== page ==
A new variant of the infamous APT28 Lojax (aka Double-Agent) has been discovered by the Cybaze ZLab – Yoroi team. It is the latest version of the well-known rootkit Double-Agent, previously analyzed by ESET researchers.
The behavior of the Lojax sample seems to be similar to the previous versions and exploits the legitimate “Absolute Lojack” software to grant its persistence on the infected system. Lojack is an anti-theft and localization software developed by Absolute Software Corporation and it is pre-installed in the BIOS image of several Lenovo, HP, Dell, Fujitsu, Panasonic, Toshiba, and Asus machines. In the past, this software was known as “Computrace”.
Despite its legitimate purposes, the Absolute Lojack software acts like a rootkit (more precisely as a bootkit): its BIOS component forces the writing of a small agent named “rpcnetp.exe” into the system folder. The agent periodically contacts the Absolute server and sends to it the current machine’s position.
The control flow of the Lojack software is detailed in the following figure:
Figure 1. Lojack control flow (Source:ESET)
The size of the malicious artifact is the same as the legitimate one, so the only manipulation seems to the modification of the C2C address, in according with other firms that previously analyzed the malware.
File size: 17 KB
When it starts, the malware copies itself into a new DLL: the final file is the same of the initial one except for some header flags. After this, Lojax searches some components belonging to the legitimate software that should be already installed into the machine, with whom tries to establish a connection via RPC channel. If the Absolute Lojack components are not found, the malware kills itself.
File size: 17 KB
Through a static analysis of the sample, we have discovered a new C2 address, unknown to the community and to the threat intelligence platforms until now. This address, ciphered using XOR encryption with a single byte key 0xB5, was hidden in the section “.cdata”.
After the decryption of the address, the result is “regvirt.com”, as shown in the below figure:
The domain has been registered on 10th Oct 2017 by “Tibor Kovacs” (email@example.com) and it’s handled by the “Shinjiru Technology Sdn Bhd” provider. The username part of the mailbox contains the same name and surname found in the Registrant name, with the addition of a terminal “r” tiborkovacsr, its not clear if this letter could be a clue usable to focus the investigation to an hypothetical profile of the registrant.
|Registrant Name: Tibor Kovacs
Registrant Street: Vezer u 43
Registrant City: Budapest
Registrant State/Province: Budapest
Registrant Postal Code: 1141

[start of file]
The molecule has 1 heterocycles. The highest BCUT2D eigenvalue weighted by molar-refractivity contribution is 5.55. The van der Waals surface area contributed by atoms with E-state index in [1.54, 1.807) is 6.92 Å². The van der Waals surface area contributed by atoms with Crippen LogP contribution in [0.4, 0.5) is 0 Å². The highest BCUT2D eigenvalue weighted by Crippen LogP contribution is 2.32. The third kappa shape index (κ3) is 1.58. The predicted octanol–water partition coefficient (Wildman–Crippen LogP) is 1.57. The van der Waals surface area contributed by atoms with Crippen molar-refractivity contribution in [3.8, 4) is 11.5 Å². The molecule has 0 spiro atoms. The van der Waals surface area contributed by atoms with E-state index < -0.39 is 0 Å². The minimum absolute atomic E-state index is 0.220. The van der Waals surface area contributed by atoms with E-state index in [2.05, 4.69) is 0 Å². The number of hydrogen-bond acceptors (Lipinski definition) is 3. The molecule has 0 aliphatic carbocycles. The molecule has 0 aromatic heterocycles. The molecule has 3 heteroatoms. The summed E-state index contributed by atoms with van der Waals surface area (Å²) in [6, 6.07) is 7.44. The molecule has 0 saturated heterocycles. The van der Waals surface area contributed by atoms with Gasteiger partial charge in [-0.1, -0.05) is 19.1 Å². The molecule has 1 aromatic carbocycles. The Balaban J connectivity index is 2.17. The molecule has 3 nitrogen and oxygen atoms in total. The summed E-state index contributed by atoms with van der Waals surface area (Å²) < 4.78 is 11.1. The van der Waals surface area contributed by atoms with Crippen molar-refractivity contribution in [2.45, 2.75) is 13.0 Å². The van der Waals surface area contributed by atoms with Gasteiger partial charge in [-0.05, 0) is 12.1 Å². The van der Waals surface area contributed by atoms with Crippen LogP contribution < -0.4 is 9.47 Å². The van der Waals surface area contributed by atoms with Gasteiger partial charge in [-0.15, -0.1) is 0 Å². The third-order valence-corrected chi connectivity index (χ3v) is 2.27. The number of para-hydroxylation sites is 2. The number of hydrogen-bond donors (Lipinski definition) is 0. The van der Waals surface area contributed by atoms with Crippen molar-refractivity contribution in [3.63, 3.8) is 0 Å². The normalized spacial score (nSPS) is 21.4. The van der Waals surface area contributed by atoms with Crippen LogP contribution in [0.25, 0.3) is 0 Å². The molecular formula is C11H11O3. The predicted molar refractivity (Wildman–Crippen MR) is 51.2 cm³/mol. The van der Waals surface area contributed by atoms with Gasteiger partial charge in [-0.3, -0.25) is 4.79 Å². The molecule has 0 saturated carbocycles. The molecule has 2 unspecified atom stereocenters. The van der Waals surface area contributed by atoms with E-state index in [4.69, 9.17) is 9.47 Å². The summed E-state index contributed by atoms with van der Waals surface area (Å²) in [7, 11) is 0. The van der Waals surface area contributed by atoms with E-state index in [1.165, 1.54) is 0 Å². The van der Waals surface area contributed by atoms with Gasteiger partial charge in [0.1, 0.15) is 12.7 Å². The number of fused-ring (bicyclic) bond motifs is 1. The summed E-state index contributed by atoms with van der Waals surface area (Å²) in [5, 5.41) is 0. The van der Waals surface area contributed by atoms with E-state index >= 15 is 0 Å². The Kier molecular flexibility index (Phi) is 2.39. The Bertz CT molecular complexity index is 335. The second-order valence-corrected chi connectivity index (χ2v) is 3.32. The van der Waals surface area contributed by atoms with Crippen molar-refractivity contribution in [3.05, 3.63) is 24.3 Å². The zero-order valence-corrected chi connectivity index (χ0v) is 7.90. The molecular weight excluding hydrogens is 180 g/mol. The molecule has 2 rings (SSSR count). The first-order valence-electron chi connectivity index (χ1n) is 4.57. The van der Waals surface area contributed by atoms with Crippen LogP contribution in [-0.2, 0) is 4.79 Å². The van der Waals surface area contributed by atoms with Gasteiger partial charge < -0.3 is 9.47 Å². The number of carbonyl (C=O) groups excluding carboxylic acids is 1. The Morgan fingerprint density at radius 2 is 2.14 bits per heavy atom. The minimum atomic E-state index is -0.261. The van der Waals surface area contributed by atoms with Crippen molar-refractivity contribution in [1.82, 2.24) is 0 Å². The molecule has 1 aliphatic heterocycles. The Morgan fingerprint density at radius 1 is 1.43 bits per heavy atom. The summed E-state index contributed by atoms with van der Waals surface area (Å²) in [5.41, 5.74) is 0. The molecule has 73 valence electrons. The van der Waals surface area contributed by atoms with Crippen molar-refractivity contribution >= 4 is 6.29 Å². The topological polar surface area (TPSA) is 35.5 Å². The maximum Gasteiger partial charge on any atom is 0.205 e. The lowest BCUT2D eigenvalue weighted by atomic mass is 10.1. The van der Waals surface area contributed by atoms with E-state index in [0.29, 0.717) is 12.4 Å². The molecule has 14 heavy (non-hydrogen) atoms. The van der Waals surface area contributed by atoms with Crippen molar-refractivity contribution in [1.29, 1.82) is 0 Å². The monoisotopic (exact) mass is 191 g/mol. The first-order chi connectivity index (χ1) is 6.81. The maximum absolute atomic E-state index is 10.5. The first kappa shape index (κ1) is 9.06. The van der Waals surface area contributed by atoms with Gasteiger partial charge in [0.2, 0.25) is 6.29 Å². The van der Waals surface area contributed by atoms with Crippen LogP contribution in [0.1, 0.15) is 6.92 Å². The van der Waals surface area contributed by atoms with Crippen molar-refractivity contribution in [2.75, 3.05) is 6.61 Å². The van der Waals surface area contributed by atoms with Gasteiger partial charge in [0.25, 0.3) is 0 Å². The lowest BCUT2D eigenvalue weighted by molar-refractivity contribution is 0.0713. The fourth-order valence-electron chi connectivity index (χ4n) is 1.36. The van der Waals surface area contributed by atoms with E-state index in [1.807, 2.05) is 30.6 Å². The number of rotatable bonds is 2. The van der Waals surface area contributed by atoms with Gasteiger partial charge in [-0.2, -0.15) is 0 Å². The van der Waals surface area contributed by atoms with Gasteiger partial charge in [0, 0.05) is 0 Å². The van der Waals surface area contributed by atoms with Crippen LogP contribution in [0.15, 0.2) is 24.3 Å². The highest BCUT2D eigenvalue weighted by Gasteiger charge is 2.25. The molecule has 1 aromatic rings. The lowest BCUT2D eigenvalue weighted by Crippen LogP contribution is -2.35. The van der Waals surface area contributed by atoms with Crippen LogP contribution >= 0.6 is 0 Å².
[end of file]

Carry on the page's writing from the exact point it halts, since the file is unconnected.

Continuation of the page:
Registrant Country: HU
Registrant Phone: +36.361578632154
Registrant Phone Ext:
Registrant Fax Ext:
Registrant Email: firstname.lastname@example.org
The domain hosts have inactive subdomains, such as mail.regvirt.com pointing to the localhost address 127.0.0.1. Also, it has resolved to a different IP address 220.127.116.11 during the 16th Oct 16 07th Nov time period, this address is related the Confluence Network ISP: that IP has been blacklisted for a limited time by abuse.ch, between 2017-09-18 and 2017-10-19, and have been reported as malicious by the abuseipdb on December 2017. Other malicious activities related to the cybercrime threat actors have been reported through the ransomware tracker platform, where the IP is associated with several Locky ransomware distribution domains back in 2016. However, all the possible reported misuse of the ip address does not apparently match the regvirt.com’s resolution time period.
The 18.104.22.168 ip address, instead, has been resolved since the first registration of the “regvirt.com” domain back in 2017. This network destination has been reported as command and control server of altered CompuTrace/Lojack’s software, part of the APT28 arsenal. The report published by the UK’s National Cyber Security Centre on October 2018 states this implant have been used to modify system memory and maintain persistence on compromised hosts in the long run.
2017-10-17 and 2018-11-13
2018-10-16 and 2018-11-07
DEDICATED-SERVERS NL(Eureka Solutions Sp. z o.o. PL)regvirt.com MX
TX1-CONFLUENCE-4 AE(Confluence Networks Inc.)
|www.regvirt.com||www.regvirt.com CNAME regvirt.com|
|mail.regvirt.com||mail.regvirt.com A 127.0.0.1|
Despite the presence of the UEFI “Secure Boot”, this malware could execute itself because it replaces only the “rpcnetp.exe” component. Anyhow, the MalwareLab researchers advise to keep enabled the UEFI Secure Boot and keep always updated the Operative System and the anti-malware solution.
(Security Affairs – APT28 Lojax, malware)